President Trump’s scathing criticisms have been “kind of hurtful,” Atty. Gen. Jeff Sessions said Thursday, even as he again signaled that he wants to stay on the job.
“He wants all of us to do our job, and that’s what I intend to do,” Sessions said in an interview with Tucker Carlson of Fox News.
Separately, Sessions told the Associated Press that "it hasn’t been my best week … for my relationship with the president.” He made the comment in El Salvador, during a visit to highlight joint efforts to take on the MS-13 gang.
President Trump and his aides love to complain about leaks from within the White House. But on Thursday, the infighting was out in the open.
The incoming communications director, Anthony Scaramucci, in a morning phone call broadcast on CNN, compared the West Wing to a fish that “stinks from the head down,” implying that White House Chief of Staff Reince Priebus is responsible for at least some of the leaks.
Later, Trump press secretary Sarah Huckabee Sanders declined to come to Priebus's defense and say whether Trump has full confidence in his chief of staff.
Senate Democrats on Thursday criticized the financial industry backgrounds of President Trump’s nominees for two key banking regulatory positions, arguing they would not protect the interests of average Americans.
Sens. Sherrod Brown (D-Ohio), Elizabeth Warren (D-Mass.) and others sharply questioned Joseph Otting, the former chief executive of Pasadena’s OneWest Bank, and investment fund manager Randal Quarles during a confirmation hearing by the Senate Banking Committee.
Trump nominated Otting to be the comptroller of the currency, a powerful regulator of national banks. Quarles has been tapped to be the Federal Reserve’s vice chairman for supervision, who is in charge of the Fed’s oversight of the nation’s largest bank holding companies and other regulatory efforts.
A prominent Republican Senator issued a blunt warning to President Trump not to interfere with the Russia investigation, saying any effort to get rid of special counsel Robert S. Mueller III could be “the beginning of the end of the Trump presidency.”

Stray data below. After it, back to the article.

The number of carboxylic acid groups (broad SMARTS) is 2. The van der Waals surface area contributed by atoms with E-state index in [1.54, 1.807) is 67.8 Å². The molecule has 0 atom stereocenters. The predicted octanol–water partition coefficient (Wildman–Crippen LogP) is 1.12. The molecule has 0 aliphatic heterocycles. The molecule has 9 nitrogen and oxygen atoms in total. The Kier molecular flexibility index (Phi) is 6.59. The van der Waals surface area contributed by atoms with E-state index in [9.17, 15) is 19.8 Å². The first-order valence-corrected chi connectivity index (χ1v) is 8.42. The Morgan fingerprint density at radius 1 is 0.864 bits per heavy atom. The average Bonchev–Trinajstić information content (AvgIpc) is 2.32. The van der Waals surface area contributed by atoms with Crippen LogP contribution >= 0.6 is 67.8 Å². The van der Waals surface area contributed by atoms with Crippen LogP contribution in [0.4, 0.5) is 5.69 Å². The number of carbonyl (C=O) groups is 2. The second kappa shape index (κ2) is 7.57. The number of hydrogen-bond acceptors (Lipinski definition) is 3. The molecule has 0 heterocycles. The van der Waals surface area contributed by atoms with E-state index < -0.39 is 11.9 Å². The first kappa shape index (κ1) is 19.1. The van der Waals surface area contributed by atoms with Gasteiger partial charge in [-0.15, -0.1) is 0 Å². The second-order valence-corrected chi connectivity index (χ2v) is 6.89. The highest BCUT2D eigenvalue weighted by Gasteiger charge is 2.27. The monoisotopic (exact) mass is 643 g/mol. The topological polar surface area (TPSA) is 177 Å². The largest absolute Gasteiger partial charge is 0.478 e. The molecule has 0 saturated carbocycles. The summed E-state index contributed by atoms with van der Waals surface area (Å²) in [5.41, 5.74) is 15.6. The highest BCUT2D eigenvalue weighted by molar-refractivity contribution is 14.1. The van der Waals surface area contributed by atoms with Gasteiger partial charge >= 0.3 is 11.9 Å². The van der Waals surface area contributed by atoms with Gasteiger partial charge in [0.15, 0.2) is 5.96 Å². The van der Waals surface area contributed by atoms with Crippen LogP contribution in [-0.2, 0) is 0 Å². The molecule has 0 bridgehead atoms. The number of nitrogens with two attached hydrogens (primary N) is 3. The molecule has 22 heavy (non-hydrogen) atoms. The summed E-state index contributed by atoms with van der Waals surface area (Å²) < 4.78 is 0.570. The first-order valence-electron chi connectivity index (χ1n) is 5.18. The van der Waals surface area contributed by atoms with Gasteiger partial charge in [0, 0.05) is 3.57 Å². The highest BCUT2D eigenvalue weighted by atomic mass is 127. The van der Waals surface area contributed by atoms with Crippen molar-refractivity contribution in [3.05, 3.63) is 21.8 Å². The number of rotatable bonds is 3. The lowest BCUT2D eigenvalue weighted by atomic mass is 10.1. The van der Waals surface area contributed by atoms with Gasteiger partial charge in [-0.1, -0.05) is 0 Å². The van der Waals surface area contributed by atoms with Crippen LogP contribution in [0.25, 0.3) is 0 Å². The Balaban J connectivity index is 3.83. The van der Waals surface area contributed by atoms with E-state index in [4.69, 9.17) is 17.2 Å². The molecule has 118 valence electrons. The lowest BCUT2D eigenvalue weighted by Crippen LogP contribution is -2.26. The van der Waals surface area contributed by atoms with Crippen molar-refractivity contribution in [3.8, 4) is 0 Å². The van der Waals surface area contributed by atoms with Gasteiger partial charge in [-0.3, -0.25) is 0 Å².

Sen. Lindsey Graham, a member of the Senate Judiciary Committee, told reporters Thursday that “there will be holy hell to pay” if Trump fires Atty. Gen. Jeff Sessions, a favorite of conservatives who represented Alabama in the Senate for 20 years.
Graham's warning was the sternest yet from Senate Republicans to Trump about the potential consequences of firing either Sessions or Mueller.
The news site reports that Interior Secretary Ryan Zinke on Wednesday called Alaska Sens. Lisa Murkowski and Dan Sullivan with a warning that Murkowski’s vote “had put Alaska's future with the administration in jeopardy.”
Iran responded angrily Thursday to reports that the Trump administration would push for inspections of military facilities to ensure Tehran is complying with the 2015 nuclear deal.
“Iran will not succumb to further pressure,” Hamid Reza Taraghi, a hard-line analyst who is close to Iran’s leadership, told The Times.
Taraghi did not say whether Iran would refuse inspectors access to military facilities but insisted the Islamic Republic was complying with the agreement, which required Iran to shelve its nuclear program in exchange for relief from economic sanctions.
The nation’s senior military officer said Thursday that there will be “no modifications” to Pentagon policies for now despite President Trump social media posts declaring a ban on transgender troops in uniform.
Marine Gen. Joseph Dunford, chairman of the Joint Chiefs of Staff, wrote in a memo to commanders and senior enlisted leaders of the Army, Navy, Air Force and Marines that the military will continue to "treat all of our personnel with respect."
Dunford said Pentagon policy on transgender troops would not change until the White House has issued Trump’s directive to Secretary of Defense James Mattis through formal channels — not on Twitter — and the secretary’s office issues guidance on implementation to the service chiefs. It’s unclear when that might happen.
When President Trump campaigned this spring at the Hermitage, the home of Andrew Jackson, one part of his predecessor’s approach got a special endorsement.
“It was during the Revolution that Jackson first confronted and defied an arrogant elite. Does that sound familiar?" Trump asked to laughs from his audience.
When Trump ally and National Rifle Assn. President Wayne LaPierre teed off six weeks later on America’s greatest domestic threats, he cited not homegrown terrorists but what he termed “the three most dangerous voices in America: academic elites, political elites, and media elites.”
White House staffers continued their angry campaign against leaks -- and each other -- as top advisor Kellyanne Conway used vivid language in a Fox interview Thursday to denounce colleagues who are "using the press to shiv each other in the ribs."
The comments came shortly after Anthony Scaramucci, the new White House communications director, delivered his own attack on leakers -- all but blaming Reince Priebus, the White House chief of staff -- in an interview on CNN.
If the Trump White House at times resembles a reality show, cable television has become the confessional booth where the players vent their anger at each other. That dynamic was on vivid display Thursday morning.
Kellyanne Conway: "Now, there are leaks, and then there are people using the press to shiv each other in the ribs. That’s different." (Fox)